where {\det(A^\top)=\det(A)} and the multiplicative property of the determinant were also utilized. Now, using eqs. (10) and (12) we get

\displaystyle \det(M)=\det(I_n+CB^\top-CB^\top)=\det(I_n)=+1. \ \ \ \ \ (15)

The proof is completed by noticing that matrices with {\det(A)\neq 0} form a dense subset of symplectic matrices and since the determinant is a continuous map we have {\det(M)=+1} for all symplectic matrices. {\square}

The above fact has a profound consequence. Canonical transformations preserve the phase space volume element! This is Liouville’s theorem. Furthermore, if the system has only bounded orbits we get Poincaré recurrence theorem which states that any neighbourhood of an initial value {x} is infinitely many intersected by the solution {x(t)} starting from {x} as {t} goes to infinity.

In a previous post a funny application of the recurrence theorem to the academic administrative system was described. Here we mention another three applications which are at least as interesting as the one mentioned before:

  1. Pick an arbitrary point on the unit circle, {x\in\mathbb{S}^1}, and consider the rotation {T_\alpha} around the origin through some angle {\alpha}. {T_\alpha} is clearly volume-preserving and the ‘orbit’ of any point is bounded. There are two different cases though:
    • {\alpha/\pi} is rational: then {T_\alpha^N(x)=x} for some {N}.
    • {\alpha/\pi} is irrational: then {\{T_\alpha^N(x):N\in\mathbb{N}\}} is dense in {\mathbb{S}^1}.

    Rational & irrational rotations.
    Rational & irrational rotations.
  2. Consider the first digits of the powers of {2} (in base ten). What are the frequencies of {1,2,\dots,9} among these digits? Any power {2^N} can be written as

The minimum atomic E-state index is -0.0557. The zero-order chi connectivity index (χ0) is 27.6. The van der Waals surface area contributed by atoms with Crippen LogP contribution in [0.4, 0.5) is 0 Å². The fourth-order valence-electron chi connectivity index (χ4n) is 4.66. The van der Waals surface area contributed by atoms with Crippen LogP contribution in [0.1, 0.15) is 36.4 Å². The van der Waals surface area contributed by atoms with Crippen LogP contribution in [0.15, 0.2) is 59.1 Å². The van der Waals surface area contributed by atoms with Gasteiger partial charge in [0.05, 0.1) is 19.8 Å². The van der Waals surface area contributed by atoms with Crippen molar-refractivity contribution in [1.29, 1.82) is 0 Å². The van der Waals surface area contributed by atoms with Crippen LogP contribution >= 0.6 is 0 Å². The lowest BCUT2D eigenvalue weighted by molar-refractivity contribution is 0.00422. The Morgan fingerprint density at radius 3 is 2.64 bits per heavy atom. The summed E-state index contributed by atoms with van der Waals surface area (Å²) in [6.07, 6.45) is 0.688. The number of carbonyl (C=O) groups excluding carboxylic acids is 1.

\displaystyle 2^N=D\times 10^m\quad\text{with some}\quad 1\leq D<10\quad\text{and}\quad m\in\{0,1,2,\dots\}. \ \ \ \ \ (16)

    The question is the probability distribution of {\lfloor D\rfloor}. Taking logarithm of both sides we get

    \displaystyle N\log_{10}2=m+\log_{10}D, \ \ \ \ \ (17)

    where {\log_{10}D\in[0,1)}. Multiplying (17) by {2\pi}, we can rephrase the question as follows: How often will the orbit {T_{2\pi\log_{10}2}(0)} intersect the intervals {[\log_{10}d,\log_{10}d+1)}, {d=1,2,\dots,9}. These clearly are the length of the intervals, therefore

    \displaystyle \text{frequency of }d\text{ as first digit}=\log_{10}(d+1)-\log_{10}d,\quad d=1,2,\dots,9. \ \ \ \ \ (18)

    \displaystyle \begin{tabular}{r|c|c|c|c|c|c|c|c|c}  Digit&1&2&3&4&5&6&7&8&9\\\hline  Frequency&0.301&0.176&0.125&0.097&0.079&0.067&0.058&0.051&0.045  \end{tabular} \ \ \ \ \ (19)

  3. A gas is prepared in one side of a two-compartment box. When the wall separating the compartments is removed the gas slowly, distributes equally among both halves of the box toward statistical equilibrium. As a consequence of Poincaré recurrence theorem there must be a time in the future when the gas will return back close to its initial condition with all molecules confined in one compartment. This page contains a simulation of randomly moving molecules in a box, thus Poincaré’s recurrence theorem applies. At t=0 the molecules are arranged in a nice square-shaped configuration. After 12800 (or 25600) steps a system returns to its initial state.

Here’s a video of pendulums of different lengths swinging around the same axis. One can clearly see that around 0:55 there are three sets of pendulums and in each set the pendulums are synchronized. Then at 1:23 there are two partitions and the recurrence time is ca. 2:45 minutes.

(*) The word ‘symplectic’ means complex and was coined by Weyl in 1939.